Civilization Revolution is Sid Meier’s latest attempt at bringing his Civilization franchise to console crowd. While the strategy genre often translates poorly to consoles, but Meier’s has taken this challenge very seriously, and it shows.
For those of you that are unfamiliar with the world of Civilization, it revolves around a turn-based style of play much like a role-playing game often does. You’re given the opportunity to choose between any of the sixteen civilizations included within the game (Mongols, Germans, etc). Each civilization will also come with different bonuses that you have to take into account. For example, the Japanese are immune to anarchy during modern times, while Egyptians gain +1 movement for Riflemen during the Industrial Era. Once you decide on a civilization, you start off with a tiny village that includes a small population of warriors and gatherers. It is from this point that you grow from a small village to a world power resulting in potential victory.
One of the key aspects of Civilization Revolution is that users won’t see a ported variant of the PC gameplay, but rather a brand new format that was built with consoles in mind. There is no doubt that Meier realizes that the majority of console owners prefer titles that offer them continuous excitement mixed with a bit of strategy. Due to this, the developers have removed a significant chunk of micro-management from the title in order to provide gamers that feeling of progress with each and every turn.
If I were to compare Civilization Revolution with previous titles from the creator, I’d have to say the biggest difference between them is the ability to just pick up and play this time around. Unlike other titles in the genre, the game’s AI manages a good portion of the game for you while still leaving behind nearly enough micro-management for the hardcore strategy buffs. A good indicator of this pick up and play direction is the fact that you can finish up games within two to three hours, depending on the difficulty level you choose to play (there are five difficulties). Not only has the game been shortened in comparison, but you no longer have to pay attention to every bit of city management as the game takes care of that for you.
As for the gameplay itself, it’s easy to see why different gamers will be able to sit down and enjoy it. The controlling mechanics are mapped out seamlessly; most actions can be achieved with the simple press of a button. If you’re trying to move infantry across the world, you just utilize your analog sticks in order to move them across the playing field. The rest is equally simple.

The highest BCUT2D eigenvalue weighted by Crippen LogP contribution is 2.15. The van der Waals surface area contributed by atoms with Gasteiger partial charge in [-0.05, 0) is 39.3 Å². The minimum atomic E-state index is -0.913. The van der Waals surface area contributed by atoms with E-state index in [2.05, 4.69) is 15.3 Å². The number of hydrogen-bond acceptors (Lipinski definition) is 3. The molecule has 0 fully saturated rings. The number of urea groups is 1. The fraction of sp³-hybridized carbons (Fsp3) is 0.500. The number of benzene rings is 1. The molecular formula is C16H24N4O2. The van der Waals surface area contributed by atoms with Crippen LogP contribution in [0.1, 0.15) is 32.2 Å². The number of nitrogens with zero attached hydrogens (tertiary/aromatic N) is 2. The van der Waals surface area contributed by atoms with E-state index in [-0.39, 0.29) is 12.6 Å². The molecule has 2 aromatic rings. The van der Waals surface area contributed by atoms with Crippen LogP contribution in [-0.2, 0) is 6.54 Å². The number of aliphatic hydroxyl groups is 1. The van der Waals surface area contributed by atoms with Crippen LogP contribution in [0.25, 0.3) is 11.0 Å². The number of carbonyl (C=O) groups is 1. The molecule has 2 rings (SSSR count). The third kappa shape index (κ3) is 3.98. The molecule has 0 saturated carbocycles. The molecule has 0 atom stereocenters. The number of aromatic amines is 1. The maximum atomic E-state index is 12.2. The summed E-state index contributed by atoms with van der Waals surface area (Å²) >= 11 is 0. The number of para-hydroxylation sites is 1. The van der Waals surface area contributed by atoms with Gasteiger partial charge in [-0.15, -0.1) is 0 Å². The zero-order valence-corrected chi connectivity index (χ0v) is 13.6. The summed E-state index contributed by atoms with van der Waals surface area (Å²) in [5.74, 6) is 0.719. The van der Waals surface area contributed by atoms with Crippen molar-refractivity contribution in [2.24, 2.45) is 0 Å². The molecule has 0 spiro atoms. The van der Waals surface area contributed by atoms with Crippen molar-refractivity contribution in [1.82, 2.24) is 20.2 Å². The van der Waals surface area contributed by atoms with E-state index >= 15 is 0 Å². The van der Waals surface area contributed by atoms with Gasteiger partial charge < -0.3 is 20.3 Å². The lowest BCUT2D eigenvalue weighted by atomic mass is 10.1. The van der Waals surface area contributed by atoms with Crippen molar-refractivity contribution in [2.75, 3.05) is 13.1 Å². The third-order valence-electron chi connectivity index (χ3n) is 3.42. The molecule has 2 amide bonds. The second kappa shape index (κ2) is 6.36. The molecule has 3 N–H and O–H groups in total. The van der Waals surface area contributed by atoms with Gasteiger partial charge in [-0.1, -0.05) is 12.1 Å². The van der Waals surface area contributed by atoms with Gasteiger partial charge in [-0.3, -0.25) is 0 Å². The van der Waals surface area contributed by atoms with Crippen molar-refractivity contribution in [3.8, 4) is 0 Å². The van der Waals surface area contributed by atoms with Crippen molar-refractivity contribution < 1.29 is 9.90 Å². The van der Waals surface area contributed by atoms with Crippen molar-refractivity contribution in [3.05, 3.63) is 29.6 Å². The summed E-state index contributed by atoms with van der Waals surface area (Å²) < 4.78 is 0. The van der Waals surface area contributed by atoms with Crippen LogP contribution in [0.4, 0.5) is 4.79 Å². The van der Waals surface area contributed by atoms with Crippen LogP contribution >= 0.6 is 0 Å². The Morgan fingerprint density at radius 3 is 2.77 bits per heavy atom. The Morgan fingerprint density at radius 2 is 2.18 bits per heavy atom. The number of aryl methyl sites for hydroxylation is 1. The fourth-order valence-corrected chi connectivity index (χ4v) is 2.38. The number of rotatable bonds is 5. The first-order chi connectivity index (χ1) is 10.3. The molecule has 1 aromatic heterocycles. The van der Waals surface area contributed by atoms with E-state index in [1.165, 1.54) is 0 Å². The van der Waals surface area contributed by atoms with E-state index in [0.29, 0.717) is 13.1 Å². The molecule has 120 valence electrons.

The landscaping for the title is completely randomized. You never know how big the playable area is or how the formation of the land lies. As each turn progresses, you’ll watch your civilization grow within a 100-year span. These spurts of growth will also shape and evolve your territory with the times. This will allow you to watch your progress at any point in history.
You’re able to be diplomatic by pressing one of your shoulder buttons by engaging in war, peace, or just trading off peaceful turns in order to push forward. If you’re looking to overtake your neighboring cities by force, you can combine three infantry units into a small army with the press of the triangle button. This small army will gain statistical boosts making it a strategic move and a step in the right direction for victory.
Overall, there are four different methods of victory within the realm of civilization. These include Domination, Technology, Cultural and Economic. Each of these methodical ways to victory is shaped by the type of player controlling the civilization. They can be achieved by simply making it to the space age in order to launch into space or by opening up a World Bank to collect 20,000 gold. Which direction you’d like to take your empire is up to you.
If you’re one of those gamers looking to dive directly into multiplayer, then Civilization offers up to an unrivaled four-player experience. You will never understand the sheer joys of pitting two people against one another through manipulation of war until you experience it online in Civ Rev. Two modes of play are available: a team-based style of play and a simple free-for-all which will leave every man fending for himself. If a human opponent happens to lose their connection, the AI will take over, allowing the game to proceed. The experience is generally lag free and offers full voice support including private voice chat amongst players.
In the end, Civilization Revolution is everything that strategy gamers have been waiting for. While it may disappoint a small niche of hardcore Meier fans, it will definitely appeal to the masses looking for a nice change of pace from the average console game.